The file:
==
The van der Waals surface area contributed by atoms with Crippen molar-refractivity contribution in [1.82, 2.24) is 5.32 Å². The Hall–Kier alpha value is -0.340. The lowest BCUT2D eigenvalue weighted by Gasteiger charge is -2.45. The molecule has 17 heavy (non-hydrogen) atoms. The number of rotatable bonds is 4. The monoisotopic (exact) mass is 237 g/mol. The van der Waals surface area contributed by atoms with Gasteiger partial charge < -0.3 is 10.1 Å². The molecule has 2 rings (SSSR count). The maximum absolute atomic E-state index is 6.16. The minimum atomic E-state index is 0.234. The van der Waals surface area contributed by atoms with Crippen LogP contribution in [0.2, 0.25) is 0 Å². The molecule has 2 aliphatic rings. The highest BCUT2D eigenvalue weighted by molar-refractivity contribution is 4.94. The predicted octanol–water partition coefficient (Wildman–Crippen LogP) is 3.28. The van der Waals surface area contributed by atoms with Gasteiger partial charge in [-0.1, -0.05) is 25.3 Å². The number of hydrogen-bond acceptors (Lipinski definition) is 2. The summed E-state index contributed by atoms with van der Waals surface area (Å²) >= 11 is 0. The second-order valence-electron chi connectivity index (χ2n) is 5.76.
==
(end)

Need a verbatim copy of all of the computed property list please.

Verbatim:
The van der Waals surface area contributed by atoms with Crippen molar-refractivity contribution in [1.82, 2.24) is 5.32 Å². The Hall–Kier alpha value is -0.340. The lowest BCUT2D eigenvalue weighted by Gasteiger charge is -2.45. The molecule has 17 heavy (non-hydrogen) atoms. The number of rotatable bonds is 4. The monoisotopic (exact) mass is 237 g/mol. The van der Waals surface area contributed by atoms with Gasteiger partial charge < -0.3 is 10.1 Å². The molecule has 2 rings (SSSR count). The maximum absolute atomic E-state index is 6.16. The minimum atomic E-state index is 0.234. The van der Waals surface area contributed by atoms with Crippen LogP contribution in [0.2, 0.25) is 0 Å². The molecule has 2 aliphatic rings. The highest BCUT2D eigenvalue weighted by molar-refractivity contribution is 4.94. The predicted octanol–water partition coefficient (Wildman–Crippen LogP) is 3.28. The van der Waals surface area contributed by atoms with Gasteiger partial charge in [-0.1, -0.05) is 25.3 Å². The number of hydrogen-bond acceptors (Lipinski definition) is 2. The summed E-state index contributed by atoms with van der Waals surface area (Å²) >= 11 is 0. The second-order valence-electron chi connectivity index (χ2n) is 5.76.